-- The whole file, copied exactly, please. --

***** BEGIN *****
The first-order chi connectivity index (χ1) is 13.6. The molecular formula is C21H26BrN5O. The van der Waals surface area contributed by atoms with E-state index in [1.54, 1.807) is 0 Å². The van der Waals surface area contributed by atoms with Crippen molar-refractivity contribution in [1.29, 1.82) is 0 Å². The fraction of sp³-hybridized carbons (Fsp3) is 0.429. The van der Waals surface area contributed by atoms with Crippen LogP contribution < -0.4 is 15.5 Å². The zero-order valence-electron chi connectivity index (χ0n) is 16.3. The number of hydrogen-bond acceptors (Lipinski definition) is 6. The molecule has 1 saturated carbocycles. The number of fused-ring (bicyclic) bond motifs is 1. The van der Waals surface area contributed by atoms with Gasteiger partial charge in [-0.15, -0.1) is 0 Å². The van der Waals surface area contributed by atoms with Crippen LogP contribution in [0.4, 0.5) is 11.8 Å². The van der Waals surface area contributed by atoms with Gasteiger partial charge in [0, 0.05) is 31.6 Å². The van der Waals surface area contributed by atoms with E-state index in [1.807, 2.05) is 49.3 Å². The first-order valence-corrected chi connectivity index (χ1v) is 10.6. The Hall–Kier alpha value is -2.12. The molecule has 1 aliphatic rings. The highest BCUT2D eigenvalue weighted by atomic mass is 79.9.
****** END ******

The first-order chi connectivity index (χ1) is 13.6. The molecular formula is C21H26BrN5O. The van der Waals surface area contributed by atoms with E-state index in [1.54, 1.807) is 0 Å². The van der Waals surface area contributed by atoms with Crippen molar-refractivity contribution in [1.29, 1.82) is 0 Å². The fraction of sp³-hybridized carbons (Fsp3) is 0.429. The van der Waals surface area contributed by atoms with Crippen LogP contribution < -0.4 is 15.5 Å². The zero-order valence-electron chi connectivity index (χ0n) is 16.3. The number of hydrogen-bond acceptors (Lipinski definition) is 6. The molecule has 1 saturated carbocycles. The number of fused-ring (bicyclic) bond motifs is 1. The van der Waals surface area contributed by atoms with Gasteiger partial charge in [-0.15, -0.1) is 0 Å². The van der Waals surface area contributed by atoms with Crippen LogP contribution in [0.4, 0.5) is 11.8 Å². The van der Waals surface area contributed by atoms with Gasteiger partial charge in [0, 0.05) is 31.6 Å². The van der Waals surface area contributed by atoms with E-state index in [1.807, 2.05) is 49.3 Å². The first-order valence-corrected chi connectivity index (χ1v) is 10.6. The Hall–Kier alpha value is -2.12. The molecule has 1 aliphatic rings. The highest BCUT2D eigenvalue weighted by atomic mass is 79.9.